Marketing as a Four-Letter Word_ Round 2

May 1, 2011

Peter Drucker said that “the aim of marketing is to know and understand the customer so well the product or service fits him and sells itself.” He uses a similar maxim, quoted by former pupil William A. Cohen, to the effect that good marketing makes sales unnecessary. In the first case, he is discussing knowing the customer well enough to know his need, and then apply innovation and find a way to meet that need. In the second he is speaking of knowing the customer well enough to understand whether or not one’s product or service meets his need, and if so, the product is displayed in a way that is attractive to the customer.

In neither case does Drucker advocate trying to persuade someone that they need something that they do not, or even something they may need but are unaware they need. To Drucker, the goal is simply two-way communication. The provider seeks what is needed by the customer and makes it available in a manner of which the customer is aware. It then is up to the customer to take advantage or not, and if the product is good enough and the communication about it good enough, no persuasion will be necessary.

Too many times I have gone to a repository where the archivist or reference person failed to discover my needs. Too many times they have tried to persuade me that I wanted something other than I really wanted. Too many times the staff never really attempted to meet my research needs because they didn’t explore what they really were. As professionals, they were in the position of authority and saw no need to “market” their product by determining what I needed and let me know what they had. And too many times I, being fairly intelligent, found other sources for my information and returned to the repositories either only as a last resort or never.

I cannot count on my two hands the number of these places that have had major staff reductions and lack the resources to do their jobs well. I know of several that have been transferred to the control of other institutions. They remind me of the folks I know at churches that stick to their guns as the ship sinks for lack of anyone who cares. They are not standing on great principles. They are obstinately refusing to even consider that they do not know best and ask others what might be best. They refuse communication because they are not interested in it. In the end, I expect they are afraid of loss of control. In the end, I suspect they will change or lose more than control.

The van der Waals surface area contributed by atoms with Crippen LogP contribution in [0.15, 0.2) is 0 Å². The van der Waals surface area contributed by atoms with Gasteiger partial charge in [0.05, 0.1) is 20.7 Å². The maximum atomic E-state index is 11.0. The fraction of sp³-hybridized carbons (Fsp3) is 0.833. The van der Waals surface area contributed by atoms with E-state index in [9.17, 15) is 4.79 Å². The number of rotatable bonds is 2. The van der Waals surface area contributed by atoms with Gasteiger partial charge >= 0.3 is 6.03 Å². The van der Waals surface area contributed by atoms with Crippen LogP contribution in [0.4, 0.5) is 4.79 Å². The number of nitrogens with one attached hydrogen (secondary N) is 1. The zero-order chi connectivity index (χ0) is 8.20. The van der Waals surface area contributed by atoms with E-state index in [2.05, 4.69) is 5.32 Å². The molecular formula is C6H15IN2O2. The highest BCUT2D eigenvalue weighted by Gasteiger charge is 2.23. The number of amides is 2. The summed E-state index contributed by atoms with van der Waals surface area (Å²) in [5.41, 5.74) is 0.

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5 Responses to “Marketing as a Four-Letter Word_ Round 2”

  1. […] Peter Drucker said that “the aim of marketing is to know and understand the customer so well the product or service fits him and sells itself.” He uses a similar maxim, quoted by former pupil William A. Cohen, to the effect that good marketing makes sales unnecessary. In the first case, he is discussing knowing the customer well enough to know his need, and then apply innovation and find a way to meet that need. In the second he is speaking of kn … Read More […]

  2. the advertising industry came into it’s own in the 1940’s and Sigmund Freud’s nephew injects his uncle’s ideas into advertising.

    Early advertising was very plainly, letting people know why it was good for them to buy the product. Coke a Cola was the first company to advertise a product for the fun of it in the 1890’s.

    Advertising, after the Freud injection, was no longer about identifying a need ahead of the curve and being there to fill it – but to actually create the need, usually by playing to our fears.

    If you want to get laid, use our toothpaste, buy our car – the basis of advertising now is that we are not good enough without their product in our lives.

    That is well beyond find a product to sell itself.

    As for the reduction in service staff – well, it’s hard to actually bother to know what individuals wants, and it’s easier to cater to the herd’s fears and desires, especially after you’ve broken them and primed them to grasp for anything to make them socially acceptable.

    It may well be that these archivist could have met your needs, but that their own needs were not being met, so they saw no need to attempt to meet other people’s needs.

    They are not professionals in a career, they are wounded people in a job that’s under constant threat – and wounded people can barely manage to meet their own needs, never mind the needs of others.

    • The Heretic said

      I wasn’t thinking so much in those terms, but I suspect there is something in what you say. I suspect from personal interaction that there are many walking wounded in the profession. This is, of course, true of other professions, but is very much an obstacle in a service profession. I don’t know how many of these “professionals” realize they are really in service professions, though.

  3. Maybe something else Peter Drucker did not advocate? – trying to persuade someone they need something they cannot afford or perhaps do not understand, like a mortgage or credit agreement

  4. The Heretic said

    Point well made.

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